Cinematic Artists of Character
To foster lifelong character, collaborative and creative storytelling, ethical and productive business practices, philanthropic action, and fraternal bonds by and between students of the cinematic arts
WHAT IS DELTA KAPPA ALPHA?
Established on March 16, 1936, Delta Kappa Alpha is a National, Co-Educational, Professional Cinema Fraternity. As a National organization with over 75 years of history and alumni, our members are connected to the top cinema students from top cinema schools at universities such as USC, NYU, UCLA, Chapman, UT Austin, LMU, Columbia University, and many others.
Delta Kappa Alpha was founded on Syracuse's campus in Fall 2014 and officially became a Chapter on September 5, 2015. DKA Omicron aims to connect the various fragmented cinema communities on campus and, more broadly, connect the University with the growing film industry in Central New York.
Delta Kappa Alpha was first organized in 1935 as a Professional Cinematography Fraternity for men. Receiving its National Charter, the Fraternity was founded on March 16, 1936, in Bridge Hall of the University of Southern California in Los Angeles, California.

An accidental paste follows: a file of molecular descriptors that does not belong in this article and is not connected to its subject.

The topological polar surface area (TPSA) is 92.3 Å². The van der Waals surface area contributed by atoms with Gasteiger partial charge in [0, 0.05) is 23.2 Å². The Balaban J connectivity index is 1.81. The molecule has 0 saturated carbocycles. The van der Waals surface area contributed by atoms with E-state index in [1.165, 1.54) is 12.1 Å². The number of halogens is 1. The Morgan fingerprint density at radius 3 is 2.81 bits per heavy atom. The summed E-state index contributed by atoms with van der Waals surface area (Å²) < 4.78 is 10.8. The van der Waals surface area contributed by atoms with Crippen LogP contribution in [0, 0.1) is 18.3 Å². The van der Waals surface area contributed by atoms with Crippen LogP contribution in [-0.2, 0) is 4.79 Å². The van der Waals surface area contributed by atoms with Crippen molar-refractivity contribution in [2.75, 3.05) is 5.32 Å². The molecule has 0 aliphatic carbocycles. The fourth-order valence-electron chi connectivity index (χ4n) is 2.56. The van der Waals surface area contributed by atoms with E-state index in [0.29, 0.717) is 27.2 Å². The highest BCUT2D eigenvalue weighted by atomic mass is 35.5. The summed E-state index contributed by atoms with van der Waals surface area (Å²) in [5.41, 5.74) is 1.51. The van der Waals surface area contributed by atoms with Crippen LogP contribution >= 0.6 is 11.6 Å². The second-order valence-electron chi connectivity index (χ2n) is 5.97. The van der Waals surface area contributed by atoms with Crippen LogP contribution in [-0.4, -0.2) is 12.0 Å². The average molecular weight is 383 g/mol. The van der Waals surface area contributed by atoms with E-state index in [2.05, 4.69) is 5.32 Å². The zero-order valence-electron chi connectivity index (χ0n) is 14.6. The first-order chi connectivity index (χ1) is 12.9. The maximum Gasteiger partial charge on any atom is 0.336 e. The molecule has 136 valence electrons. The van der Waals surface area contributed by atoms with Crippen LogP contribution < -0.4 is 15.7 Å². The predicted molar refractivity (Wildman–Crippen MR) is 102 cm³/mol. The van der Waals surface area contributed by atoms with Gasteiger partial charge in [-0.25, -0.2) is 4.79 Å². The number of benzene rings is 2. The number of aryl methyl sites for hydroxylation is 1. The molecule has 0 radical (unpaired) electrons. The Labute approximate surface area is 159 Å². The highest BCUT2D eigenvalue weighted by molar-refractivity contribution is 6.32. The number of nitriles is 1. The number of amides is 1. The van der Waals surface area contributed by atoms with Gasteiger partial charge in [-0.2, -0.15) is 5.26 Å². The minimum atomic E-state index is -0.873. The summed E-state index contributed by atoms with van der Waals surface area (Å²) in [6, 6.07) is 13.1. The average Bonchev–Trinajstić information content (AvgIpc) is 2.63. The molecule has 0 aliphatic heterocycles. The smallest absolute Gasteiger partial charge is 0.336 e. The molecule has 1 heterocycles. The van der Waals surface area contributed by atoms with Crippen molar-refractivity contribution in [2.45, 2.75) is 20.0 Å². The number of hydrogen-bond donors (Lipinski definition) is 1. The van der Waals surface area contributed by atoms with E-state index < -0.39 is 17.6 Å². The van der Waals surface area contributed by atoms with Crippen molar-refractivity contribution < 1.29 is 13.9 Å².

The ten honored founding members: Allen K. Dallas, William A. Halpern, John W. Findlater, Donald Fischer, JackH. McClelland, Terry Bissinger, Robert V. Rogers, Louis Tarleton, Robert Turner, Peter Kinnel.
The ten men agreed on the name Delta Kappa Alpha because it was the reverse of the initials of the leading Founder and first President, Allen K. Dallas, they determined that each letter will stand for a basic art of the Cinema - Dramatic (Delta), Kinematic (Kappa), and Aesthetic (Alpha).
Two years later, in March, 1938, they established the National Board of Officers, with Jack McClelland serving as the first National President.
Delta Kappa Alpha expanded in 1949 when a Beta Chapter formed at Boston University. Additional chapters were established at Gamma Chapter at NYU in 1950, and Delta Chapter at UCLA in 1953. By 1979, all of the chapters deactivated because the National Fraternity lacked an Executive Office, keeping it from surviving the anti-establishment period that shut down chapters and Greek organizations across the country. Former National President and National Secretary Herbert E. Farmer protected the Fraternity’s History through his well-preserved Archive. This made it possible for the Fraternity to be resurrected at the University of Southern California in 2009 by Grace Lee and Hillary Levi. Now the Fraternity thrives with its overhauled and improved national structure, passionate membership, and close-knit alumni.